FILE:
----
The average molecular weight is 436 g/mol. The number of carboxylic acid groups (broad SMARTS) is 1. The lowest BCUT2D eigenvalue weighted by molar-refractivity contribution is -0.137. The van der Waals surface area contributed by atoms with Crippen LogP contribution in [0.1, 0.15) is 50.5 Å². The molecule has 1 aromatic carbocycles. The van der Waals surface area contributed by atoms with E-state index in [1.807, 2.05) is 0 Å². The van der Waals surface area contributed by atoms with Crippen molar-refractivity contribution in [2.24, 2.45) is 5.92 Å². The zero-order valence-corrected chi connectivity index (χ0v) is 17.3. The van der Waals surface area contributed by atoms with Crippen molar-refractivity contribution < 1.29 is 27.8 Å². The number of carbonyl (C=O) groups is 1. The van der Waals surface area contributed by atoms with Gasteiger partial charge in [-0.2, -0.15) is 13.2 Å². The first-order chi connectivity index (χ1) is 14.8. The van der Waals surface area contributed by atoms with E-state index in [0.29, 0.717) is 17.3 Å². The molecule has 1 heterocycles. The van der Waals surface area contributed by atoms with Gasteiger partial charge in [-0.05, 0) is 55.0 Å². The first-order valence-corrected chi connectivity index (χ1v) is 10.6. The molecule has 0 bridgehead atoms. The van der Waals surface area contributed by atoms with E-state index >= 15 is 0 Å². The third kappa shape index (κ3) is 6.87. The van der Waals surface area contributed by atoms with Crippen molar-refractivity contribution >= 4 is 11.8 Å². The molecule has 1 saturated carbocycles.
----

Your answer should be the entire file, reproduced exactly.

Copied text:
The average molecular weight is 436 g/mol. The number of carboxylic acid groups (broad SMARTS) is 1. The lowest BCUT2D eigenvalue weighted by molar-refractivity contribution is -0.137. The van der Waals surface area contributed by atoms with Crippen LogP contribution in [0.1, 0.15) is 50.5 Å². The molecule has 1 aromatic carbocycles. The van der Waals surface area contributed by atoms with E-state index in [1.807, 2.05) is 0 Å². The van der Waals surface area contributed by atoms with Crippen molar-refractivity contribution in [2.24, 2.45) is 5.92 Å². The zero-order valence-corrected chi connectivity index (χ0v) is 17.3. The van der Waals surface area contributed by atoms with Crippen molar-refractivity contribution < 1.29 is 27.8 Å². The number of carbonyl (C=O) groups is 1. The van der Waals surface area contributed by atoms with Gasteiger partial charge in [-0.2, -0.15) is 13.2 Å². The first-order chi connectivity index (χ1) is 14.8. The van der Waals surface area contributed by atoms with E-state index in [0.29, 0.717) is 17.3 Å². The molecule has 1 heterocycles. The van der Waals surface area contributed by atoms with Gasteiger partial charge in [-0.05, 0) is 55.0 Å². The first-order valence-corrected chi connectivity index (χ1v) is 10.6. The molecule has 0 bridgehead atoms. The van der Waals surface area contributed by atoms with E-state index >= 15 is 0 Å². The third kappa shape index (κ3) is 6.87. The van der Waals surface area contributed by atoms with Crippen molar-refractivity contribution >= 4 is 11.8 Å². The molecule has 1 saturated carbocycles.